Okay, I realize that my experience in mostly solo camping is hardly on par with the ordeals encountered by the family of Laura Ingalls Wilder and the other brave pioneers who dared the unknown wilds of our country, but it’s the closest I will ever get since I don’t ever see myself boondocking. (This post is best read with Helen Reddy’s I Am Woman playing softly in the background.😉)
We towed our camper to the “wilderness” of South Carolina (aka an RV park) in mid-January 2022 where it would become my home for the next few weeks as we eagerly awaited the birth of the newest members of our family – girl/boy twins. (FYI: The twins are here! I blogged a bit about them HERE.) Shortly after we learned about the existence of the twins, I told Kenn that this was what I wanted to do. I knew that twins were likely to be born early and I wanted to be close by so that when my daughter-in-law went into labor I would be on-hand to take care of my grandson rather than being several hours away.
Technically, the first “excitement” was Winter Storm Izzy but that happened when Kenn was with me. (I posted about it HERE.) My first solo problem to resolve was when I woke up freezing at 4:30am the morning after Kenn left. Obviously, the propane tank was empty so it was just a matter of switching over to the other tank. Easy peasy, right? In this case, yes and no. I pulled on my boots and threw a coat on over my pjs and wandered out into the pre-dawn cold where I pulled the cover off the tanks and made the switch but then couldn’t turn the valve to the On position. I even tried turning the valve to the Off position just to see if it was already open and… nothing. The darn thing wouldn’t turn either way. I noticed that the line connected to the tank seemed to be loose so I tightened it before deciding to go inside, thaw out, and redress the problem once the sun came up. Once I could see what I was doing, I realized that not only was the connection to the tank loose, it wasn’t threaded properly at all so I removed it and reattached it at which point the connection showed green instead of red. I wish I could say that I realized that everything was good to go at this point, but I didn’t. I was tired, cold, and frustrated. (Seriously? This was my first day on my own and this is how it started?🤦♀️) It took Kenn reminding me that the green connection should mean that gas was flowing to the camper before I tested the heat – which was working fine.🤦♀️🤦♀️ I reduced the temperature on the thermostat in order to reduce my propane consumption and let the electric space heater do most of the heavy lifting as far as heating the Micro Lite went.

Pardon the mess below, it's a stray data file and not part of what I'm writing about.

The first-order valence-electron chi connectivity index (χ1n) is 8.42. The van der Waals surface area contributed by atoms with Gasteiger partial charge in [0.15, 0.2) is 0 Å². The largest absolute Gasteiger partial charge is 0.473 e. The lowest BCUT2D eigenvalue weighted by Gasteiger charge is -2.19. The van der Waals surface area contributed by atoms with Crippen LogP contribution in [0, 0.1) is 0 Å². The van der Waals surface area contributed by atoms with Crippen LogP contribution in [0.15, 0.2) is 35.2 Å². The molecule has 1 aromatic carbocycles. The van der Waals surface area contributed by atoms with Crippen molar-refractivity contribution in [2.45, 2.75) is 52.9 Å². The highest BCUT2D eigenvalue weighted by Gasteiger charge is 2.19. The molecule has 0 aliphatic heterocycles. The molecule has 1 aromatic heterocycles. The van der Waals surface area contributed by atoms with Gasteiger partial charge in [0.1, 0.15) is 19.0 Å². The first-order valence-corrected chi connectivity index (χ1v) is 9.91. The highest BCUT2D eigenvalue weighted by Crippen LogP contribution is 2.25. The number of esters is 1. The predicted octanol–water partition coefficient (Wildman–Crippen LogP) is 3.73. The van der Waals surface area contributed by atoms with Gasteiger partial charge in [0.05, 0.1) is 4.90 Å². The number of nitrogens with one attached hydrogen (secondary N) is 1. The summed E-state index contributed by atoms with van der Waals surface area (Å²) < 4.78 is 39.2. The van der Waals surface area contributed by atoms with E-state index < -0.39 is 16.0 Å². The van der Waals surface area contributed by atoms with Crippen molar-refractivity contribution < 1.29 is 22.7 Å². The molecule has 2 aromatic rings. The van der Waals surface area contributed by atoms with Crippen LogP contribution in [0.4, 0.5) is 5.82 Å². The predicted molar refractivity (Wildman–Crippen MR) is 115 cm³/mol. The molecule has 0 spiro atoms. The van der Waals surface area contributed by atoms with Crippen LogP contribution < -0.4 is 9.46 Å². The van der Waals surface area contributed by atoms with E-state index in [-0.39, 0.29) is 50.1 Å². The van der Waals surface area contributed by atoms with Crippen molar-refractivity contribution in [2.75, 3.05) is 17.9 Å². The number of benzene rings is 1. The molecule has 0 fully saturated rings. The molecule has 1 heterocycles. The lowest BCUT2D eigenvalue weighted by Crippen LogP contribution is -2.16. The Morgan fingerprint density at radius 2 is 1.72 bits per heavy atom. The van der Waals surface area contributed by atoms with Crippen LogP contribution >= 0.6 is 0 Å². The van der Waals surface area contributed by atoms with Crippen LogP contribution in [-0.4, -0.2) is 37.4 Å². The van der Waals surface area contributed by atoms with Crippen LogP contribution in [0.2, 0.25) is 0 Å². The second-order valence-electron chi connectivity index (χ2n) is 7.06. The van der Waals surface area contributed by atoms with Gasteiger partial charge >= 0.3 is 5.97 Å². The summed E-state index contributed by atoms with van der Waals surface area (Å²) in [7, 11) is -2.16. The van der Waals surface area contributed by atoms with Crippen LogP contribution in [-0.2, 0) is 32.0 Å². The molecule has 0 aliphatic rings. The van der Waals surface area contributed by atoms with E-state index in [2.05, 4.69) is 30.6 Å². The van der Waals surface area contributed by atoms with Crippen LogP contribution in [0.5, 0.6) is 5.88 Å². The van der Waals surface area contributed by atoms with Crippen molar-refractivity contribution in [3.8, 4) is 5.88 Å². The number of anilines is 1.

When Kenn came back for the weekend, we took both propane tanks to the nearest Ace Hardware for refilling/topping off. (Side note: we later learned it would have been cheaper to go to Tractor Supply.) We also used this as a test to make sure that I was able to disconnect/lift/move/reconnect the tanks both when empty and when full; I could.👍 Ruby is such a big truck that getting the tanks in and out of the bed was a bit of a struggle but I could make it work. Oh, we also checked to make sure that I was able to turn the valves on both tanks, which I could. I don’t know who tightened that valve so tight the last time the tanks were filled but geez, dude. I couldn’t turn it at all and it was a struggle for Kenn.
The next problem, a clogged camper toilet, occurred when Kenn was packing up to leave so we resolved that one together. The next solo problem, no water, occurred the morning after Kenn left. (Hmmmm. Does anyone else see the pattern developing here?🤔) I discovered the lack of water when I made my pre-dawn visit to the necessary. Fortunately, after Winter Storm Izzy, we began keeping a few gallons of water on hand for just such an emergency. Honestly, I was surprised. Yes, the temperatures the night before were in the 20s (Farenheit) but so were many others and I had left water dripping just as I had on all of those other nights. Once the outside temperature rose above freezing, I went outside and disconnected the water hose so I could move it into the sun; that’s when I discovered the problem: the water had frozen at the connection where the flow enters the camper. I used some of our stored water to melt the ice plug at the connector and then flushed the hose to make sure there was no ice in it. (There wasn’t.) Before reconnecting the hose to the camper, I MacGyvered a protective cover for the connection out of a zippered plastic baggie and a dish towel. It wasn’t pretty but did it help? Yes. Maybe.🤷♀️ There were several more nights in the 20s and we only had issues one more time,
It may not seem like much, but I’m proud of the not-quite-a-month I spent sort of on my own. (Kenn was with me on weekends and when the twins arrived.) You see, I’m one of those people who’ve never lived on their own. I didn’t want to move home after college, but I did since I wasn’t sure I could afford to live on my own. I wound up staying there until Kenn and I married. I’ve proven (at least to myself) that I can live on my own and deal with whatever comes my way.
Until next time, take care and happy trails!